"I would tackle such a story in a very different way now, I am sure. But then again there are parts of which I am proud, and I wonder if I shouldn't scan it in, and try and re-form it into something that satisfies me artistically now. It would be a lot of work and I wonder if there would any real point to doing it. Would I just ruin it? A very difficult question and so it remains, untackled…"

Thanks to magic of digital publishing, no book need be left behind.

Inspiration from pros like Anne, Consuelo and Harriet can be your best friend when faced with a book or manuscript in need of help. A makeover might do the job. Maybe a trip to rehab is required. Or even a week or two in intensive care. A sympathetic eye and some well-considered refreshing can come to your—and your book’s—rescue.


First things first: The Dirty Details of The Salvage Operation



The cover: One of the first changes to consider when you are contemplating a book makeover is a new cover. A new cover, like a new shade of lipstick, can make all the difference and help your book stand out in the correct category where it will draw the attention of readers you are looking for. If your book's cover doesn't quite convey the genre or tone, check the covers of the top selling books in your genre and see if a new cover could be the equivalent of a weekend at the spa.

The title: Perhaps your publisher stuck you with a title you never liked. (Trust me, it happens.) Or, perhaps, like Consuelo's editor, you feel that your title, while OK, doesn't quite adequately convey the tone or scope of your book. Now's the perfect opportunity to spend time to come up with a title more fitting to the book.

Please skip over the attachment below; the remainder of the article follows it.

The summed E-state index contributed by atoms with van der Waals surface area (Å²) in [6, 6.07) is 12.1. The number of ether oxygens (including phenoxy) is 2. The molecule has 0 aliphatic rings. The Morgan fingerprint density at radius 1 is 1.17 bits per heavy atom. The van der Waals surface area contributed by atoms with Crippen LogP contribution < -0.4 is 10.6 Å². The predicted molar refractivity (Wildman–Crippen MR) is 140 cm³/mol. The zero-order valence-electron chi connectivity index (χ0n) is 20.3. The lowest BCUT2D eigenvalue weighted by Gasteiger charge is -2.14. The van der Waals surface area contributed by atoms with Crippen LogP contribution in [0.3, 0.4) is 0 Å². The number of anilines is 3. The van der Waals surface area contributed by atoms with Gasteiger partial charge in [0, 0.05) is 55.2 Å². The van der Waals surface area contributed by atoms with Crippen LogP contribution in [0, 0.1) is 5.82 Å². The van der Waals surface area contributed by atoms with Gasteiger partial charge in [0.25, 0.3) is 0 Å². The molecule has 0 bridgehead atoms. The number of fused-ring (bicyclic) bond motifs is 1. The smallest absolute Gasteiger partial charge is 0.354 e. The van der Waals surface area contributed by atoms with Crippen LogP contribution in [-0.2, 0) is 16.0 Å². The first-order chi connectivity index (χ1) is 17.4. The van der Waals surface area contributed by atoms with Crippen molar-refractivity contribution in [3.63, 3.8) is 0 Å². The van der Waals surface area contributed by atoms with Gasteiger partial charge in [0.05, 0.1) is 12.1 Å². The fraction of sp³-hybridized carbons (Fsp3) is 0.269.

Even though titles can't be copyrighted, be sure to search your title in case it's been overused. If so, think of a way to differentiate your title from the umpteen dozen already out there.

If you do change your title, be sure to add a note to the blurb indicating that the book was "originally published as [OLD BORING TITLE]" You do not want angry readers who already bought your book in its previous incarnation to feel cheated and bomb you with one-star reviews!

New author name: There is no reason not to use a pen name. Perhaps you want to start a new series or perhaps your book would sell better with an author name that fits well in your genre. Von Poopen Outhaus is not exactly the greatest author name for a romance even it is your real name!

New names for old characters: Don't forget that in the original draft of Gone With The Wind, Scarlet O'Hara’s first name was Pansy. (!) Would Hannibal Lector be as scary if he were named Joe Smith? And what about that old perv Humbert Humbert? Choosing character names carefully will instantly help define that person. Name generators offer suggestions for almost any ethnicity/age/historical period you can imagine.

Strategic Revision


Once you've made the small makeover changes and you still want to address the larger problems in a ms., you need a diagnosis. Ask yourself why you've given up and try to ID the problem—plot holes, weak characters, slack pacing. The next step is to zero in and figure out how much and what kind of makeover is required to take your book out from under the bed and into the light of day.

Solve background/setting issues with research. Travel blogs and Goggle offer all sorts of foreign setting ideas. Get details on Southeast Asia at Nomadic Matt's, the latest on South America and what's offbeat, interesting and new in New Zealand.

  • An unfocused, go-nowhere scene or story arc? Don't forget the power of the delete button. Here's a superb example from TV writer, Ken Levine.
  • Need medical facts from allergies to appendicitis (or is it constipation?) Here's a guide for fiction writers written by Jordy N. Redwood, an ER nurse,
  • Too much tell, not enough show? What's the difference and how to fix it with examples.